Meet Millennials Where They Shop
Here’s a hint: it’s probably not the supermarket.
A segment so large and diverse, it seems almost silly to call it a segment at all. But as a group—in spite of their vast differences—millennials all share one very important thing: immense spending power.
And they’re not using it like their parents did.
One area where that’s increasingly apparent is in the grocery category. Last year, consumers between the ages of 25 to 34 spent an average of $3,539 on groceries—about $1,000 less than what the same age group spent in 19901.
Now, let’s be clear: that’s not to say millennials don’t dish out dollars on food. They do. In fact, certain research suggests they’re actually spending more on food, overall. But mainstream grocery just isn’t seeing that revenue.
So who is? One answer may surprise you.
The millennials—lovers of kale, craft beer and pricey lattes—have found an unlikely new home… in the land of beer caves, roller grills and 99-cent coffee.
Millennials currently represent one-third of all c-store traffic—despite making up only one-fourth of the total population2. Clearly, these proportions tell us that c-stores have something that’s drawing millennials—more so than other demographics.
So what is it, exactly?
When you sift through all the stats and trends, one key factor emerges. For millennials—leading busy, demanding lives—convenience matters.
Why stock up on staples, when you can shop for the moment?
Why spend time cooking, when you can grab something on the go?
Why drive out of your way, when it’s far easier to stop on your way?
These are questions that mainstream grocery chains have yet to reconcile. But for c-stores, it’s a golden opportunity. And many chains have already shifted their offerings to reflect millennial tastes: more fresh food, higher-quality products and even “destination dining” options.
Every year, c-stores capture more of the millennial market share. And by increasing their portfolio of “millennial friendly” products, c-store operators can expect to claim even more business from this vast demographic.
But c-store chains aren’t the only players that can score big in this new game…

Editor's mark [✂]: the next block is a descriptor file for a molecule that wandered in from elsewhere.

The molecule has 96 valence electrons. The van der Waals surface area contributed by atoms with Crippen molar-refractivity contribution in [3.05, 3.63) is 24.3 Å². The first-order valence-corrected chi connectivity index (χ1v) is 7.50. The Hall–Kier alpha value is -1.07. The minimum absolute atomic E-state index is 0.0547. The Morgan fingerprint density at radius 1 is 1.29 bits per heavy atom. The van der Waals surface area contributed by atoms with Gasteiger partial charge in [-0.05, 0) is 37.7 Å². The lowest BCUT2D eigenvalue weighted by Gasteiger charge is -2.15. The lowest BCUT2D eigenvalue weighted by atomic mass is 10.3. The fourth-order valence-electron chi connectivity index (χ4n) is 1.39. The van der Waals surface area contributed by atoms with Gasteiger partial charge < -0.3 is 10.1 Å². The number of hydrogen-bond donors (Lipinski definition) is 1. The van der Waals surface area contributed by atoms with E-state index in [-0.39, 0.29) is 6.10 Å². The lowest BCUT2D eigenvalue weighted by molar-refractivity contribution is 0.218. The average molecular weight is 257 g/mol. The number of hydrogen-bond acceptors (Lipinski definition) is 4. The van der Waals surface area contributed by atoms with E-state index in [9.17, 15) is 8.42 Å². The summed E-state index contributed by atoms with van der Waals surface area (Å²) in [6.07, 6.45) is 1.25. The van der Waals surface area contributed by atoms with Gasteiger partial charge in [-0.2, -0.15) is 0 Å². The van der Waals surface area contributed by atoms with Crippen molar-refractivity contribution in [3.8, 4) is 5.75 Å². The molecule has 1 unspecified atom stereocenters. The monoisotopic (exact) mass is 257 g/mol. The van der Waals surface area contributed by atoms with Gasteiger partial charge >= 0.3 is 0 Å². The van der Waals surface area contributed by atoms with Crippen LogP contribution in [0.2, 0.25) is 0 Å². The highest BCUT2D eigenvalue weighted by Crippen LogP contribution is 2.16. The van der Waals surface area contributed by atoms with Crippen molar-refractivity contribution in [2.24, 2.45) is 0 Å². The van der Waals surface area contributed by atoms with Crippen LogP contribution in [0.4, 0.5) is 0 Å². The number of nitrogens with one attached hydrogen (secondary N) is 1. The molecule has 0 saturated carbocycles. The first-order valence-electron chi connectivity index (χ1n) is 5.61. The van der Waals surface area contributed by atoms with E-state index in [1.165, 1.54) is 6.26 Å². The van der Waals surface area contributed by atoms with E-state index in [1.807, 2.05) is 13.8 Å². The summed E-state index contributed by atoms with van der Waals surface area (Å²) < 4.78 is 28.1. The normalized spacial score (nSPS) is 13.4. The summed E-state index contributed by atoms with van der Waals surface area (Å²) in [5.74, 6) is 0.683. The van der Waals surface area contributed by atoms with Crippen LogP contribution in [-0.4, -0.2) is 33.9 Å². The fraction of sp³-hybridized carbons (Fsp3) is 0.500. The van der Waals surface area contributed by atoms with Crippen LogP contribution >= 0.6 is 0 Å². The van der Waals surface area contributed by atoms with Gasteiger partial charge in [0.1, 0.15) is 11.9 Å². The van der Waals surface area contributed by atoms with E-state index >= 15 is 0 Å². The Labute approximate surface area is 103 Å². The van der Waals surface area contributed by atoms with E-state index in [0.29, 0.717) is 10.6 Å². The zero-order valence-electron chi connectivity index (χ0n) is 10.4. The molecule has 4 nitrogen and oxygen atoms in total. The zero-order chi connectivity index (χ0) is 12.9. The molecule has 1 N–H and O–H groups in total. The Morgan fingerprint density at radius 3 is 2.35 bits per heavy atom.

Brands have a chance to reclaim ground they’ve lost in traditional retail by leveraging a more “captive” audience in c-stores: consumers who stop, buy what they want and don’t spend as much time comparison-shopping. Also, with less competition from private labels, the stage is set for brands to find a new level of success in this often overlooked channel.
And… the c-store renaissance has not gone unnoticed by certain savvy entrepreneurs…
As one example, Spot You More® Digital Promotions is using technology to help c-stores and brands make the most of the opportunity at hand. Spot You More is a universal (i.e., “chain-agnostic”) digital promotions platform that lets shoppers redeem personalized offers from their phones as they check out. No forgotten coupons. No store-specific apps. Just digital promotions exclusively designed for the c-store environment.
And since we all know the value millennials place on their phones, Spot You More is uniquely positioned to be exactly where this new generation of c-store aficionados is looking.
It’s no secret that change is the only constant in today’s ever-evolving retail reality. And as millennials continue to shift their attention away from supermarkets—to super convenience—we can expect the grocery channel to experience further fragmentation. All while the c-store channel grows, evolves and expands… into something… decidedly more millennial.
1Groceries and Millennials: They’re Buying Less, Shopping Online (consumerist.com)
2Six Keys to Connecting with Millennials (CSNews.com)
Why Gas Stations May be the New Grocery Stores (www.chase.com)
Why do Millennials Hate Groceries? (www.theatlantic.com)
As a member of Seed’s copywriting team, Matt Donahue marries his love for creative writing with a keen interest in product innovation, technology and science. He’s a graduate of Seton Hill University’s “Popular Fiction” master’s program and writes whenever he can.
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